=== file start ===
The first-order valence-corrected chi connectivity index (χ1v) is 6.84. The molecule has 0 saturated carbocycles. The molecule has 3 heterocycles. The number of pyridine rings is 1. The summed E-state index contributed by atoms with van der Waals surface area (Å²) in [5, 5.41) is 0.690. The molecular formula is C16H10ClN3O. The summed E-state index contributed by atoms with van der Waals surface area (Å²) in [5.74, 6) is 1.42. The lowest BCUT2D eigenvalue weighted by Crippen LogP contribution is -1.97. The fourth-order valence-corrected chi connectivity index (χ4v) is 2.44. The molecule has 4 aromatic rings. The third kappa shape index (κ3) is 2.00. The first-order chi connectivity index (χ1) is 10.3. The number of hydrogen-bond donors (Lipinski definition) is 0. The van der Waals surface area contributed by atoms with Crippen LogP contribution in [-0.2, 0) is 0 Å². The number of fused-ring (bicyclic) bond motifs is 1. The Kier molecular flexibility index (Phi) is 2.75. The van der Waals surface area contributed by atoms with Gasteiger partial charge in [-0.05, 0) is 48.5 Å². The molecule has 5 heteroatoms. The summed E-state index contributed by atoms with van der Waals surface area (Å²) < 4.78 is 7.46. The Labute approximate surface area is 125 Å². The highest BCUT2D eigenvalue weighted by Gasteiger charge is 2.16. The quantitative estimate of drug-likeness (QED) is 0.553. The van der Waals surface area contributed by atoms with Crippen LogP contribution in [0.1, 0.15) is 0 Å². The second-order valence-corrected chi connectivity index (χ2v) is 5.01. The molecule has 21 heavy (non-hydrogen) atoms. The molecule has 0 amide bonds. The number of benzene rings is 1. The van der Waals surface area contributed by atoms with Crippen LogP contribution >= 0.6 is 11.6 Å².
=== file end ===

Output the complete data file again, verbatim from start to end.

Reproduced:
The first-order valence-corrected chi connectivity index (χ1v) is 6.84. The molecule has 0 saturated carbocycles. The molecule has 3 heterocycles. The number of pyridine rings is 1. The summed E-state index contributed by atoms with van der Waals surface area (Å²) in [5, 5.41) is 0.690. The molecular formula is C16H10ClN3O. The summed E-state index contributed by atoms with van der Waals surface area (Å²) in [5.74, 6) is 1.42. The lowest BCUT2D eigenvalue weighted by Crippen LogP contribution is -1.97. The fourth-order valence-corrected chi connectivity index (χ4v) is 2.44. The molecule has 4 aromatic rings. The third kappa shape index (κ3) is 2.00. The first-order chi connectivity index (χ1) is 10.3. The number of hydrogen-bond donors (Lipinski definition) is 0. The van der Waals surface area contributed by atoms with Crippen LogP contribution in [-0.2, 0) is 0 Å². The number of fused-ring (bicyclic) bond motifs is 1. The Kier molecular flexibility index (Phi) is 2.75. The van der Waals surface area contributed by atoms with Gasteiger partial charge in [-0.05, 0) is 48.5 Å². The molecule has 5 heteroatoms. The summed E-state index contributed by atoms with van der Waals surface area (Å²) < 4.78 is 7.46. The Labute approximate surface area is 125 Å². The highest BCUT2D eigenvalue weighted by Gasteiger charge is 2.16. The quantitative estimate of drug-likeness (QED) is 0.553. The van der Waals surface area contributed by atoms with Crippen LogP contribution in [0.1, 0.15) is 0 Å². The second-order valence-corrected chi connectivity index (χ2v) is 5.01. The molecule has 21 heavy (non-hydrogen) atoms. The molecule has 0 amide bonds. The number of benzene rings is 1. The van der Waals surface area contributed by atoms with Crippen LogP contribution >= 0.6 is 11.6 Å².